The Art of Persuasion: How to Write a Killer Call-to-Action

There are quite a few factors between you sending an email and a conversion being made.

First, once you’ve made your email, it has to reach the target’s inbox. The rate at which your emails are reaching their target inbox is called email deliverability, and it’s only the first step to conversion.

Once your email is in the target inbox, then you have to stand out among the crowd of unopened emails with a powerful subject line. After all, if you don’t, then you’re bound to be missed or, worse, the trash. The rate at which your emails are clicked in the inbox is called CTR, and it’s just as important (if not more so) as deliverability.

If you do stand out and your target clicks on your email, there’s a final barrier between them and your website: what I’ll be talking about in this article; the call to action (or CTA).

While this isn’t the final step, it is one of the most important steps in the conversion process and is the one I’ll be covering here.

To clarify what I mean when I say CTA…

What is a call-to-action (CTA)?

A call-to-action (or a CTA) is your chance to tell your audience what to do.

For example, if you want to drive your audience from their inboxes to your website, your call to action should tell them that. Say something like “learn more” if your audience is still in the awareness or consideration phase of marketing, or “buy now” if your audience is on the cusp of a conversion.

If the people you want to click don’t know what you want them to do, they won’t click.

Thus, in short, be very clear with your audience on what you want them to do. Don’t overshoot it though; if your prospective customer is still discovering your brand, don’t hit them with the “BUY NOW!” quite yet, even if you do just want them to buy now.

How can I write optimized CTAs?

1. Use Strong Command Verbs

The most important part of your CTA’s copy is the first part an audience sees, so make it count.

For example, if you’re running an e-commerce store, your CTAs should start with words like “buy” or “shop”; words like “download” or “find out how” don’t really fit the situation.

In contrast, something like “we have what you want” fits the situation, but it’s a little long and doesn’t actually ask your audience to do anything. It sure implies it, but you want to be as direct and punctual as possible.

2. Use Emotional Words & Punctuation

As mentioned in the previous point, “buy now” is a pretty good CTA, but it doesn’t have any emotional intent. There isn’t really any enthusiasm to it, and while it is clear in its intention, it doesn’t provoke people into following through.

“Buy now, and get 50% off!”, however? That sounds more appealing.

You’re giving your audience a reason to click because you’re giving them a benefit, and who knows how long that’ll stick around (spoilers for the next point).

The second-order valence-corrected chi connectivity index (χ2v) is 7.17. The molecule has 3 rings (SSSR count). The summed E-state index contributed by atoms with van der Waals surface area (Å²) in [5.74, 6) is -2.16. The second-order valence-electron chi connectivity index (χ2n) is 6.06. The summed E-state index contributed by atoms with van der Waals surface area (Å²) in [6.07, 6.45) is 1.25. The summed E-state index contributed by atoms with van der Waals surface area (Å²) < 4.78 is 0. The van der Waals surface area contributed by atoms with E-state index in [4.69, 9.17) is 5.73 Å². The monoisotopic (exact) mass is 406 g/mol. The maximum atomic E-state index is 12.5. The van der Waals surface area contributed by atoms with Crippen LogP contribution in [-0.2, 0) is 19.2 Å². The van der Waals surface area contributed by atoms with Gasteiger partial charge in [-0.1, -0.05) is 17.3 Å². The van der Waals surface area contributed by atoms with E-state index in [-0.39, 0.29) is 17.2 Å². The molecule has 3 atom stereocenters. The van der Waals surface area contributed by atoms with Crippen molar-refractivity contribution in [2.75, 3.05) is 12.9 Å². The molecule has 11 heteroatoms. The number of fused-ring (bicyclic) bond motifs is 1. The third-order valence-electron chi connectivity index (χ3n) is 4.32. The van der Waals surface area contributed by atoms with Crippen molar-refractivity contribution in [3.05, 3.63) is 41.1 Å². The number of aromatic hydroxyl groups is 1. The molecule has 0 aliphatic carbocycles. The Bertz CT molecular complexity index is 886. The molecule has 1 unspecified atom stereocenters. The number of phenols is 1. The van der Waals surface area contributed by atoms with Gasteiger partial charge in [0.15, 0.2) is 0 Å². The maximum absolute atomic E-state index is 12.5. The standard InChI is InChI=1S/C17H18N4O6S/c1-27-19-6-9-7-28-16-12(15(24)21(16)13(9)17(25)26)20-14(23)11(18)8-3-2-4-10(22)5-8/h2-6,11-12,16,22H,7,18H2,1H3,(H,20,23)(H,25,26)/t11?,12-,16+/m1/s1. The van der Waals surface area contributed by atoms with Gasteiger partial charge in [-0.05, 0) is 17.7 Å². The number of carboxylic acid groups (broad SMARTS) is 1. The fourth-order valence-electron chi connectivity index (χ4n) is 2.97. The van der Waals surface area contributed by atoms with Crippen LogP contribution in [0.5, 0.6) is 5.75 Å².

As for punctuation, an exclamation point at the end of your CTA conveys a little extra enthusiasm in your message and gives it a little extra oomph as well.

3. Take Advantage of FOMO

FOMO, A.K.A. the fear of missing out, is a very powerful tool you can use to effectively drive conversions (if done right). When your audience thinks they might lose out on an opportunity that might not come back, they’re more likely to take advantage and convert now.

Most often, FOMO is used in CTAs when a company is mentioning a sale or a promotion. Messaging like “Shop now; sale ends on Monday!” takes advantage of this, creating a sense of urgency in your audience’s minds.

Alternatively, if your inventory is running low, you could include messaging like “buy while supplies last!” in your marketing, which is a tough-to-ignore prompt, especially if a customer isn’t sure the product will ever come back.

Note: be sincere about something like this. Nobody likes a liar.

To add to the sense of FOMO, you can include a ticking timer in your emails, like a clock counting down the hours until your sale or promotion is over. In my experience, these are kind of nerve-wracking, but that’s kind of the point.

4. Speak Directly to Your Subscribers

Another subtle thing you can do to connect with your audience more is to use first and second-person pronouns. As opposed to not using pronouns at all, the use of first and second-person pronouns helps the audience envision themselves buying or using your product.

For example, look at this CTA from MyGiftCardSupply.

Instead of something like “Get 10% off”, MyGiftCardSupply says, “Snag your 10% off”. As a viewer, this makes it feel more like the discount is specifically for you, as it is yours after all.

5. Accommodate for Mobile Devices

According to Campaign Monitor, 81% of all emails are opened and read on mobile devices.

Considering how much of your audience could be opening your emails on mobile, it would be foolish not to make accommodations for them.

In short, make sure that your CTA buttons are both easy to see and tap on mobile devices.

Also, keep your CTA button above the fold. This isn’t exclusive to mobile devices; always ensure your most important information is at the top of your email. This increases email scannability and calls more attention to your main message.

6. Get Creative

This is the tip with the most risk involved that I’ll give you. It’s tempting to stick with your essentials like “buy now” or “learn more”, but everybody does that. Set yourself apart from the crowd by changing up your language and making your CTAs a little more unique.

For example, instead of “learn more”, you could say “don’t miss out”. This creates a sense of urgency while piquing the interest of your audience.

The downside of getting creative with your CTAs is that you could run into a few duds along the way, and that’s why A/B testing is so important. Always be willing to try something new, but don’t do it blindly.